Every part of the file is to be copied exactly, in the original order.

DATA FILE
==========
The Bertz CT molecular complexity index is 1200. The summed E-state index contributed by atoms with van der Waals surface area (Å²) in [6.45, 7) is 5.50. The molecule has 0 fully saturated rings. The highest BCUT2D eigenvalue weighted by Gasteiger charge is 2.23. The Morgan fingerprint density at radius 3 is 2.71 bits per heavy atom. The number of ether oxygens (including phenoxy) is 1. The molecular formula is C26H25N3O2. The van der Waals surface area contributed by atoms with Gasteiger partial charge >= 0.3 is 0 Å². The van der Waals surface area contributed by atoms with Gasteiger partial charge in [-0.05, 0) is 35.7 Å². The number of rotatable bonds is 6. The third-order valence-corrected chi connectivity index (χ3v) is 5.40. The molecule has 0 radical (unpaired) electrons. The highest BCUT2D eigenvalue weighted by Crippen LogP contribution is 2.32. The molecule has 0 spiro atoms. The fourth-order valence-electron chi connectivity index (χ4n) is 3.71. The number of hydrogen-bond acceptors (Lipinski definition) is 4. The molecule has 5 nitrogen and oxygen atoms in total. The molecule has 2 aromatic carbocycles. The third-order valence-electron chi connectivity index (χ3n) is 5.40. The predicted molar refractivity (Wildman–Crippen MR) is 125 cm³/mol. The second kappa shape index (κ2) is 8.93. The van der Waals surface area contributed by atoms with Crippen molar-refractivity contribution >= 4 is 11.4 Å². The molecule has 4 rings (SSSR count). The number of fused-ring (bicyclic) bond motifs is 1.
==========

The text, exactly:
The Bertz CT molecular complexity index is 1200. The summed E-state index contributed by atoms with van der Waals surface area (Å²) in [6.45, 7) is 5.50. The molecule has 0 fully saturated rings. The highest BCUT2D eigenvalue weighted by Gasteiger charge is 2.23. The Morgan fingerprint density at radius 3 is 2.71 bits per heavy atom. The number of ether oxygens (including phenoxy) is 1. The molecular formula is C26H25N3O2. The van der Waals surface area contributed by atoms with Gasteiger partial charge >= 0.3 is 0 Å². The van der Waals surface area contributed by atoms with Gasteiger partial charge in [-0.05, 0) is 35.7 Å². The number of rotatable bonds is 6. The third-order valence-corrected chi connectivity index (χ3v) is 5.40. The molecule has 0 radical (unpaired) electrons. The highest BCUT2D eigenvalue weighted by Crippen LogP contribution is 2.32. The molecule has 0 spiro atoms. The fourth-order valence-electron chi connectivity index (χ4n) is 3.71. The number of hydrogen-bond acceptors (Lipinski definition) is 4. The molecule has 5 nitrogen and oxygen atoms in total. The molecule has 2 aromatic carbocycles. The third-order valence-electron chi connectivity index (χ3n) is 5.40. The predicted molar refractivity (Wildman–Crippen MR) is 125 cm³/mol. The second kappa shape index (κ2) is 8.93. The van der Waals surface area contributed by atoms with Crippen molar-refractivity contribution >= 4 is 11.4 Å². The molecule has 4 rings (SSSR count). The number of fused-ring (bicyclic) bond motifs is 1.